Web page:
Sleigh Bells: Jessica Rabbit

It sounds like Sleigh Bells, but is that enough?

Let’s get straight to the point and discuss the problem with the new Sleigh Bells record right away because it’s a common issue with bands at their stage of development. Sleigh Bells' new record Jessica Rabbit is boring. Not that it isn’t loud or intense or sharp enough, just that there are few songs on here that reach out and grab you, as a fan of their work.

Great title, alright cover art and lacklustre creativity that doesn’t illuminate anything other than a tired stadium pop band content with the boom-crash percussion and the overuse of their signature guitar wail. Having listened to it quite a few times it just seems like I was listening to their 2012 debut follow-up hit Reign of Terror with just, less. Less frenetic, infectious energy, less pyrotechnics and not even compensatory improvements or innovations in structure or content of song-writing. Maybe some experimentation with pausing? It’s a long album with short songs, which potentially indicates the Brooklyn duo are focussed on quantity over quality.

Yes Jessica Rabbit has been in the works since the last album Bitter Rivals hit but didn’t really hit in 2013. That’s enough time. Many say the now over-gentrified and priced out New York suburb of Brooklyn has lost its edge during the same period of time and much could be said of other increasingly dull art coming out of this world-renowned cultural hub. Maybe that has something to do with my disappointment over Jessica Rabbit: the environment a record is made in always find its way in-between the lines.

Lyrically this album is again a series of violent and ambiguous statements about ‘you’ and ‘me’, “I Can’t Stand You Anymore,” “I Can Only Stare”, “It’s Just Us Now”. I Can Only Stare is probably the best song in a bundle of fourteen cleanly produced noise-pop tracks, passionately capturing a feeling of shock and indignation at something or other. You could only assume it’s some of that classic ironic outrage, or maybe early onset dementia brought on from all the kids these days. “It’s Just Us Now”, whispers one rock’n’roll retiree to another, “Alice Glass left Crystal Castles”.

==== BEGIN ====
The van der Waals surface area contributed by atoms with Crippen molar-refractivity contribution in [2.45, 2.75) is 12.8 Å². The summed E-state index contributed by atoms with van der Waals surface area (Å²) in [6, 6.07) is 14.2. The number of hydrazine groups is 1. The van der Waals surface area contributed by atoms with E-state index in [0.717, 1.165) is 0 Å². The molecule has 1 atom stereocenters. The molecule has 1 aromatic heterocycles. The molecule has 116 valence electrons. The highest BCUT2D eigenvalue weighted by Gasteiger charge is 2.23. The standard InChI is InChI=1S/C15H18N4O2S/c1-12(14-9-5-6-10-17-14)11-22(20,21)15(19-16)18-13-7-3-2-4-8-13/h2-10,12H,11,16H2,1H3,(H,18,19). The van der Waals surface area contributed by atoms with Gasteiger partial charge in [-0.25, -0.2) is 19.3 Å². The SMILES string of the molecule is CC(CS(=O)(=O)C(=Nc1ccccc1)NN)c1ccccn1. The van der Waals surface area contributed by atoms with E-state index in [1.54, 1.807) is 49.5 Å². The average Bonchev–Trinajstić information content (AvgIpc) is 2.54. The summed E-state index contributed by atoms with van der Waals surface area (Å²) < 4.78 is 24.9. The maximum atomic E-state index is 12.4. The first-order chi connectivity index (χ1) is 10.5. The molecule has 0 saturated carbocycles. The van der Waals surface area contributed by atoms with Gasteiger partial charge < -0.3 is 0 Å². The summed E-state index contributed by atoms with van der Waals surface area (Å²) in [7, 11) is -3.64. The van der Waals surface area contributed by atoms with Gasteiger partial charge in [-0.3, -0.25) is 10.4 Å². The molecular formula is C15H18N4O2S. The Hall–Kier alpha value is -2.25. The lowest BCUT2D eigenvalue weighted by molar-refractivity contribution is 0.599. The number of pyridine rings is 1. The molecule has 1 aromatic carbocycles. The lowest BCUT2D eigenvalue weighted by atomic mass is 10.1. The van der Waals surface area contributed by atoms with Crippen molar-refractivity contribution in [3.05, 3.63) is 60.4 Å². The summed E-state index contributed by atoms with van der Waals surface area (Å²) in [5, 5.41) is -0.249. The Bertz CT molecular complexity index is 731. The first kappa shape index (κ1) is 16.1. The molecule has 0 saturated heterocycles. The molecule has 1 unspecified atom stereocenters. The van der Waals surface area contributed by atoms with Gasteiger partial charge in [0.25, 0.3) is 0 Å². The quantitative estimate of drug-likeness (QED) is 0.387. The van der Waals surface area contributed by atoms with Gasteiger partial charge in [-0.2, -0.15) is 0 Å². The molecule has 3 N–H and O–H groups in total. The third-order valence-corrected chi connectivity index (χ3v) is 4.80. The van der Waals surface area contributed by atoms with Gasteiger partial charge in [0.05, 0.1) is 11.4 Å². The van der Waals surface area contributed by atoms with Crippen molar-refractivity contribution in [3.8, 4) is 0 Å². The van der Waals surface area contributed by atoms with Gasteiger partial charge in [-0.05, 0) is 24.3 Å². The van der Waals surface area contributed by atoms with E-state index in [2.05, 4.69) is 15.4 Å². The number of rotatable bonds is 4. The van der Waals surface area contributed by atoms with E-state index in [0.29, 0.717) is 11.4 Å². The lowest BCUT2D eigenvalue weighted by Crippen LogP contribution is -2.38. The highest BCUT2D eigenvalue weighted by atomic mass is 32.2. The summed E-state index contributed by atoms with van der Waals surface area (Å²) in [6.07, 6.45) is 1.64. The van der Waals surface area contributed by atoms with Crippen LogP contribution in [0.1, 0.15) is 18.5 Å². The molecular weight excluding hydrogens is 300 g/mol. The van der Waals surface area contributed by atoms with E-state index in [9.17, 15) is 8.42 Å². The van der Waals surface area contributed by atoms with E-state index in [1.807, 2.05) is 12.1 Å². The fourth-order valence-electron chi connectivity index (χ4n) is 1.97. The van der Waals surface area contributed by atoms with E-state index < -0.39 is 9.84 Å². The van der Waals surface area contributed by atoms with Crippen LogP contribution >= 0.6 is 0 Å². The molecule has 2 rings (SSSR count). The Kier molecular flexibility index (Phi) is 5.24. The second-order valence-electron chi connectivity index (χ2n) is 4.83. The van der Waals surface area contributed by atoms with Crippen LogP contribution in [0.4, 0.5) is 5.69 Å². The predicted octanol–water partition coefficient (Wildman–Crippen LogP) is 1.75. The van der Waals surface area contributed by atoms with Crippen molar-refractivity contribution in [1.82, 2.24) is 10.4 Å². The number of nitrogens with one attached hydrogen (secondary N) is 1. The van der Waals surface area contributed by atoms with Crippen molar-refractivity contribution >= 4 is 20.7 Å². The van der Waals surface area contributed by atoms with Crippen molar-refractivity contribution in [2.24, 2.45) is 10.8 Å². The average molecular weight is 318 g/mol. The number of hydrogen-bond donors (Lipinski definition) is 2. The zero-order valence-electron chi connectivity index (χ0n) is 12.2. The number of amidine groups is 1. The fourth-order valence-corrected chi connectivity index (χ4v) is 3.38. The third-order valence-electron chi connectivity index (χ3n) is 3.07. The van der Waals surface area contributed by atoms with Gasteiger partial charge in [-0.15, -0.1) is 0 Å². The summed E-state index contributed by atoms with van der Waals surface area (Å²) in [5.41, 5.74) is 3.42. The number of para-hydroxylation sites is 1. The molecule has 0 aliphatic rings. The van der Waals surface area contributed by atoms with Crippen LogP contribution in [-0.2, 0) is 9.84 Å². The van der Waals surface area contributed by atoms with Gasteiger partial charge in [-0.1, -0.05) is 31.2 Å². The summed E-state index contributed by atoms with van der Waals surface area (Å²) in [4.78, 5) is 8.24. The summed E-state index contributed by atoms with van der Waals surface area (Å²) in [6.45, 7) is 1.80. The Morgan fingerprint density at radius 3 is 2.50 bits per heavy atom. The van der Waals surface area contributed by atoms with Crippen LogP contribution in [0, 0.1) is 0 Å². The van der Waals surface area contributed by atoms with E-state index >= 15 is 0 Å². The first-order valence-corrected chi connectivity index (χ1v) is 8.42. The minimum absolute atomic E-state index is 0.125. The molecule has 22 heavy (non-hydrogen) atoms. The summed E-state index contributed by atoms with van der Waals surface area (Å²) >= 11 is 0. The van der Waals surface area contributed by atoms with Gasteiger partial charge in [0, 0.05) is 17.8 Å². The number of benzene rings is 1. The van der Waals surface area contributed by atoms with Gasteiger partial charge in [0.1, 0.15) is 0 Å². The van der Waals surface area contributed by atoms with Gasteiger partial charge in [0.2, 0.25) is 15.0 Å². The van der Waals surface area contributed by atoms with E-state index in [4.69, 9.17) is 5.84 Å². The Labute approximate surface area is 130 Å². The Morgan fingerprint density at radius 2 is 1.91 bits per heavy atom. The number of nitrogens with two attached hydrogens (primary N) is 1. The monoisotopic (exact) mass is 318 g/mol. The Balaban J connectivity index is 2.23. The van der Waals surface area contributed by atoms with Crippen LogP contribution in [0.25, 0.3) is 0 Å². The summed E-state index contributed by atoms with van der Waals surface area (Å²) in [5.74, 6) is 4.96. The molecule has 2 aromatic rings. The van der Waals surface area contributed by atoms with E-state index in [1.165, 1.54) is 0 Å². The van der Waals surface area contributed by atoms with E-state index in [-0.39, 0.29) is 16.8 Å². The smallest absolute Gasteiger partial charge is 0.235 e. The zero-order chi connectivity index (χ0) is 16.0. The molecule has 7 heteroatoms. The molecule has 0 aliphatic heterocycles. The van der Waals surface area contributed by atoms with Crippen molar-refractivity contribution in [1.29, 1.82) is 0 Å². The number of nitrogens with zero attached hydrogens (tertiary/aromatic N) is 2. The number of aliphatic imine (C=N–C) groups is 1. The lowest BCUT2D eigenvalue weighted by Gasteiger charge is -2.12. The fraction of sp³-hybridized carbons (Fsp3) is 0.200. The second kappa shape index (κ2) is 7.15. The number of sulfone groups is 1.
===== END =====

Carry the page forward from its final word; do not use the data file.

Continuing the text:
There is quite a lot to clench tight with rage about in the land of the free and somehow this album doesn’t feel like the right enema. Jessica Rabbit appears to be a couple of well-established stadium scenesters proving that, in some sense, they still got it; Sleigh Bells going through the motions with an increasingly by-the-numbers aesthetic. We will see how this exercise in keeping up appearances translates into album sales. I really wanted to love this.

- Matt Rathaus.

 

Album Details

Album Title: Jessica Rabbit
Artist: Sleigh Bells
Record Label: (Sinderlyn / Remote Control)